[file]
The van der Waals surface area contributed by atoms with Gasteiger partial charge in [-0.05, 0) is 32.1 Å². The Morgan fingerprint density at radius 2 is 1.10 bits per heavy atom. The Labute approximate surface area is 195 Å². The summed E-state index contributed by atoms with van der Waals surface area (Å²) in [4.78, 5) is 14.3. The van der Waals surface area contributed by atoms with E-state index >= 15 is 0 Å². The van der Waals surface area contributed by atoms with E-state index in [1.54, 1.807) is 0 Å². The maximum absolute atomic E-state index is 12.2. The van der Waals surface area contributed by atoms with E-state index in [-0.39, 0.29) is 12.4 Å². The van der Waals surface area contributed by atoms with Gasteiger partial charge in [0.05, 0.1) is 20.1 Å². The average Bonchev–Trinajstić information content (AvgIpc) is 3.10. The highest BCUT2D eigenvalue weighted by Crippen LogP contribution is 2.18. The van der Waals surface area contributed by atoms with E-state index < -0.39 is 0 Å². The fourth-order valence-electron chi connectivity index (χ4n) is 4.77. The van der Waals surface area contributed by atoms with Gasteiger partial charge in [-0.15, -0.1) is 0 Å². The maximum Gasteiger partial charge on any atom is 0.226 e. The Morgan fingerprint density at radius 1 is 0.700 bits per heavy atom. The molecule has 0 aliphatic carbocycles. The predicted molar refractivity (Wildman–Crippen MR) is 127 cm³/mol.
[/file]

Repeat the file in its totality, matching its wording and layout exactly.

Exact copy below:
The van der Waals surface area contributed by atoms with Gasteiger partial charge in [-0.05, 0) is 32.1 Å². The Morgan fingerprint density at radius 2 is 1.10 bits per heavy atom. The Labute approximate surface area is 195 Å². The summed E-state index contributed by atoms with van der Waals surface area (Å²) in [4.78, 5) is 14.3. The van der Waals surface area contributed by atoms with E-state index >= 15 is 0 Å². The van der Waals surface area contributed by atoms with E-state index in [1.54, 1.807) is 0 Å². The maximum absolute atomic E-state index is 12.2. The van der Waals surface area contributed by atoms with E-state index in [-0.39, 0.29) is 12.4 Å². The van der Waals surface area contributed by atoms with Gasteiger partial charge in [0.05, 0.1) is 20.1 Å². The average Bonchev–Trinajstić information content (AvgIpc) is 3.10. The highest BCUT2D eigenvalue weighted by Crippen LogP contribution is 2.18. The van der Waals surface area contributed by atoms with E-state index < -0.39 is 0 Å². The fourth-order valence-electron chi connectivity index (χ4n) is 4.77. The van der Waals surface area contributed by atoms with Gasteiger partial charge in [-0.15, -0.1) is 0 Å². The maximum Gasteiger partial charge on any atom is 0.226 e. The Morgan fingerprint density at radius 1 is 0.700 bits per heavy atom. The molecule has 0 aliphatic carbocycles. The predicted molar refractivity (Wildman–Crippen MR) is 127 cm³/mol.